Coronavirus – Changing the face of Australian Workplaces
In the wake of the coronavirus outbreak, Employers are becoming increasingly concerned about the risks to their workers and customers as a consequence. Regulatory Authorities including the government and state health departments should be the primary source regarding the advice for this virus.
As the outbreak continues more and more employers in Australia are encouraging or directing employees to work from home. As part of this process working from home arrangements need to be agreed through consultation between the employer and its employee. During this process, the employer should review their obligations under any enterprise agreement, industry award, or the employment contract with the worker to ensure they do not breach workplace laws.
WHS Obligations around Working at Home
WHS legislation defines a workplace as a place where work is carried out and includes any place where a staff member goes, or is likely to be, while working. With any working at home arrangement this has the impact of making the “home environment” a workplace under the legislation and the obligations associated with those of a workplace.
While your employees may not be working on your premises, it is still your responsibility to provide a safe work environment and you need to be aware that if an employee sustains an injury in the course of their work while at home under these arrangements, it is your responsibility to ensure they are covered under your worker’s compensation insurance. (Bear in mind that psychological injury is also claimable under workers compensation)
Workplace health and safety laws and your obligations as an employer or officer as a PCBU still apply when an employee is working from their home under arrangements you have agreed to. Employers should consider the nature of the work involved and the suitability of the employee’s home in doing the work as required of the employee by the employer.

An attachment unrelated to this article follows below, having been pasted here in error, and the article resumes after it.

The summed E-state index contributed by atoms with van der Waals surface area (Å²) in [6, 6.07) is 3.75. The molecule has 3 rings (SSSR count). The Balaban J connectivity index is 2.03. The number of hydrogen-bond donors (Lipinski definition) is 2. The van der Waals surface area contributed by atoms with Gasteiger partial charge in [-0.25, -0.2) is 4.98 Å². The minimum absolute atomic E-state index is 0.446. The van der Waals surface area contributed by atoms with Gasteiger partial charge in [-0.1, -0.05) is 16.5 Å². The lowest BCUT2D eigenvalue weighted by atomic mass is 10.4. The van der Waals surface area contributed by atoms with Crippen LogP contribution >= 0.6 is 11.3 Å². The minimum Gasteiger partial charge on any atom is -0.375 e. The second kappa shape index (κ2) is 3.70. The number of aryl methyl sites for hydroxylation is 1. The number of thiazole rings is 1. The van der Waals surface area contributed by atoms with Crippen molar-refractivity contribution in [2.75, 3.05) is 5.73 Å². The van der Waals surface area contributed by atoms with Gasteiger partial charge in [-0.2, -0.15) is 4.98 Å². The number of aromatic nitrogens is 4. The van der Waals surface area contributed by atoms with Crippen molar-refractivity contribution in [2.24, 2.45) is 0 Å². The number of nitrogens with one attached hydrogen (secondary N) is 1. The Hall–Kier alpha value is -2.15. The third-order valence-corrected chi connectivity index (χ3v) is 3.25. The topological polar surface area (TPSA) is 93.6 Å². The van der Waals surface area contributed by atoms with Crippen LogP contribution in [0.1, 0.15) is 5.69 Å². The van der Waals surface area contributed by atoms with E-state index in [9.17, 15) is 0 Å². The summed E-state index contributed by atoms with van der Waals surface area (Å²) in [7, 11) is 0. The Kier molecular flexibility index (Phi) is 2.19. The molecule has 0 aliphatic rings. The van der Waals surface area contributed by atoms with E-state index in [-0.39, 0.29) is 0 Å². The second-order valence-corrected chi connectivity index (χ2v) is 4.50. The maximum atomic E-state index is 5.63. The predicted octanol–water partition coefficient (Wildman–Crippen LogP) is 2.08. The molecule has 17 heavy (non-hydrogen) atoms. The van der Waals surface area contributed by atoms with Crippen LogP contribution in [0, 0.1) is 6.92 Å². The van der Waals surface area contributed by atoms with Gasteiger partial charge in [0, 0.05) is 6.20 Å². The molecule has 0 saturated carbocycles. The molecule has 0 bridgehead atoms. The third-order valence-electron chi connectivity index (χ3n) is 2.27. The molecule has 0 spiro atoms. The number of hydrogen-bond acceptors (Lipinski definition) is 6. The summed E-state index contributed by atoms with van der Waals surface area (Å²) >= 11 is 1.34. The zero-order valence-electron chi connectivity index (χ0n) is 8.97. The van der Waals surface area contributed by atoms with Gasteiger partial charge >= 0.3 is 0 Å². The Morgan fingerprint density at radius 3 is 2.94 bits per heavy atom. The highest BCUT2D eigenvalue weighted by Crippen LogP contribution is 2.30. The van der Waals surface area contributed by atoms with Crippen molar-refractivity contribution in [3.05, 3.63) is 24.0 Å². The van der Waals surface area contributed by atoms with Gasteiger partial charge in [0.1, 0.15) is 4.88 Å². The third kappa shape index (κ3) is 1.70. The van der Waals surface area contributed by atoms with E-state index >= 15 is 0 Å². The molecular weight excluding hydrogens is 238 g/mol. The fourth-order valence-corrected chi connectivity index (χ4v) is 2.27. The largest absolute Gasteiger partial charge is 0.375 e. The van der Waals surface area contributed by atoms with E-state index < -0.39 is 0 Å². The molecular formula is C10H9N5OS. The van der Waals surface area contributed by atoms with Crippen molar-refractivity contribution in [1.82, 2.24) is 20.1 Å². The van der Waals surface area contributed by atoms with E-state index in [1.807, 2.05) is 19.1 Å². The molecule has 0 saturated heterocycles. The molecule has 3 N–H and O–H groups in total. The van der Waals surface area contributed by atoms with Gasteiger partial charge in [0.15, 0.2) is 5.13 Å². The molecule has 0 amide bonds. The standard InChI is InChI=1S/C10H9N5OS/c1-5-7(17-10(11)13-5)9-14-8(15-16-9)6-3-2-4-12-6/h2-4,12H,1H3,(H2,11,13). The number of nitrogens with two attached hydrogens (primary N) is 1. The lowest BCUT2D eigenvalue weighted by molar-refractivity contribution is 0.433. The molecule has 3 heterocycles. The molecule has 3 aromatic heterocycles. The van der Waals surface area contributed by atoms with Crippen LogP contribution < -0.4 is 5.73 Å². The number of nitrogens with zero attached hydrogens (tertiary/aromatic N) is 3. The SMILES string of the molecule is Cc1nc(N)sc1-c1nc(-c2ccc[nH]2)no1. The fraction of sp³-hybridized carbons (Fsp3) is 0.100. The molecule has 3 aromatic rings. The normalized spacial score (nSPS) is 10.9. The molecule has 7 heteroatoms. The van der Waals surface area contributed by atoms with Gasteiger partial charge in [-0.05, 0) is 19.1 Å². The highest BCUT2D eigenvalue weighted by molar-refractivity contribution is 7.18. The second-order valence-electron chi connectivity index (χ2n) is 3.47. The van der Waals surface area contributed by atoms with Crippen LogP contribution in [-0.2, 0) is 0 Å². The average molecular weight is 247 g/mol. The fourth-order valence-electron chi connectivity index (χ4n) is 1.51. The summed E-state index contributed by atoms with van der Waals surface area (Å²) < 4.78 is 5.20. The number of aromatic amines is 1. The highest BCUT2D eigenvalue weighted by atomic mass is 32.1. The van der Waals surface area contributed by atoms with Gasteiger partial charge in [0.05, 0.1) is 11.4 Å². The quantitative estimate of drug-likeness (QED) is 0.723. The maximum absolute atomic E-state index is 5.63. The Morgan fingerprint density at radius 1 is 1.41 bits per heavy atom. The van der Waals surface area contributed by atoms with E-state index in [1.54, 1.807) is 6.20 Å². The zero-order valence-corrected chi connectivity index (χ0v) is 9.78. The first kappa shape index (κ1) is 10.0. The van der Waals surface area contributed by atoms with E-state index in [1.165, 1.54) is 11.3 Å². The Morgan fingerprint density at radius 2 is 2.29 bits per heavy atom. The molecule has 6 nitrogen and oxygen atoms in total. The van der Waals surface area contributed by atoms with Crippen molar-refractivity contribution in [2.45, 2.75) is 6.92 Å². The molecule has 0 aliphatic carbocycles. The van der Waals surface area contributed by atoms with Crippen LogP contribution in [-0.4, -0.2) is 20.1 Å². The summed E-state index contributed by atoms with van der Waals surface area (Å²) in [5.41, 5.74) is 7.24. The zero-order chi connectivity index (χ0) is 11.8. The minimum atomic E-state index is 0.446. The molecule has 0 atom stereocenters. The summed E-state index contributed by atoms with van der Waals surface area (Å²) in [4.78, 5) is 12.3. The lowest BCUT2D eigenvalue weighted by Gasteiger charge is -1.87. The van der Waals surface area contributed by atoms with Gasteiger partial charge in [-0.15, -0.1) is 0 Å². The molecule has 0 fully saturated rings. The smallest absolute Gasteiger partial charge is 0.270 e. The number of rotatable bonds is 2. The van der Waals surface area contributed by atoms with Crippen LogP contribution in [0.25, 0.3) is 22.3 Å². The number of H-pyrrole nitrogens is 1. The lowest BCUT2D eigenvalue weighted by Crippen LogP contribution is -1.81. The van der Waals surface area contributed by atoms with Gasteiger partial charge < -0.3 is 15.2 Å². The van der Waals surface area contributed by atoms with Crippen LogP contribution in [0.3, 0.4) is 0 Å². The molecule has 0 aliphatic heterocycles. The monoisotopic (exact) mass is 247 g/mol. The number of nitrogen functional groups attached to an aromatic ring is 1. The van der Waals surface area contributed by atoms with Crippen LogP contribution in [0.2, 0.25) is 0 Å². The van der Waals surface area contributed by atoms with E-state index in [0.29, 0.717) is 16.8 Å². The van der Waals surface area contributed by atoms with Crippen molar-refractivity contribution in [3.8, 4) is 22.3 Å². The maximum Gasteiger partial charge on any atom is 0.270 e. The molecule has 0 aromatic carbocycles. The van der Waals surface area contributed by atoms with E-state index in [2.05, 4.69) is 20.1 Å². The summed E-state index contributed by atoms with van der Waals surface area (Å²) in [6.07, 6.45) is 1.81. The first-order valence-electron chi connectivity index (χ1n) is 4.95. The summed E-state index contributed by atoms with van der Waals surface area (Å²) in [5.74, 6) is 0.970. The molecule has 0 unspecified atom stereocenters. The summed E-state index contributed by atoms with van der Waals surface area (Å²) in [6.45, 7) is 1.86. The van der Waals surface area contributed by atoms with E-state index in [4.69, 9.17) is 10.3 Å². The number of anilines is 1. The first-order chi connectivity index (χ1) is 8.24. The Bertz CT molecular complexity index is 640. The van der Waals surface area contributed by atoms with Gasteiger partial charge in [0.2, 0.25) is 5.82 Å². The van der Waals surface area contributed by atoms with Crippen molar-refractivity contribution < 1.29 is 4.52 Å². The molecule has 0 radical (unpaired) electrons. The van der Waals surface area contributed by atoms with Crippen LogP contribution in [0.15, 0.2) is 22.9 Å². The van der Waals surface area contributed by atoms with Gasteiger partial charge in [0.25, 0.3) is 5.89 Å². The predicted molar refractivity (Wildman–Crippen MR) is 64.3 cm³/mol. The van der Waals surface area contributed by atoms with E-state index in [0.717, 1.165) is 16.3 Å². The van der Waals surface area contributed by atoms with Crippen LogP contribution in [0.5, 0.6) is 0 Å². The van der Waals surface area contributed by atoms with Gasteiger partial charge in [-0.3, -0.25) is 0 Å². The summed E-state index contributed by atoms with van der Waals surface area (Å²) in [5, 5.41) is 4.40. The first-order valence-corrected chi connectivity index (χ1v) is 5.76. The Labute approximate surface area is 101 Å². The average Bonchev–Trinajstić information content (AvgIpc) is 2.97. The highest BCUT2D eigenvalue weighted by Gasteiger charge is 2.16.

Working at Home Risk Assessment
Employers are advised to have a working at home policy in place that outlines how they will verify the safety of employees’ work environments under these circumstances.
To mitigate the risk it is recommended the working at home policy includes carrying out a home worker’s risk assessment, so employers will be able to identify and then deal with, any health and safety risks as far as is “reasonably practicable”
It may be reasonably practicable for this assessment to be conducted by the worker using a checklist and verified by their manager or supervisor. This checklist should consider all the risk factors of the work including.
- A suitable designated workspace in the home
- The suitability of the desk, chair and any office or other equipment required to do the work
- Hazards and risks, such as ergonomic, manual handling, trip and slip hazards
- The office environment, ventilation, temperature, noise, etc.
- Policies still apply in the home workplace such as, incident reporting, bullying and harassment etc.
- Emergency and first aid requirements
Generally “working from home” arrangements will be around administrative or office duties which may be seen as relatively low risk. Note where the worker is required to do other tasks such as manufacturing, working on plant, dealing with others in the home workplace, then this may increase the risk of this work and a higher level of risk assessment may be required.
Contact us if you need help
Should you or your business need support in assessing the risk around coronavirus in your workplace or assistance in developing a working at home policy and procedure for your business, please contact us to discuss your needs.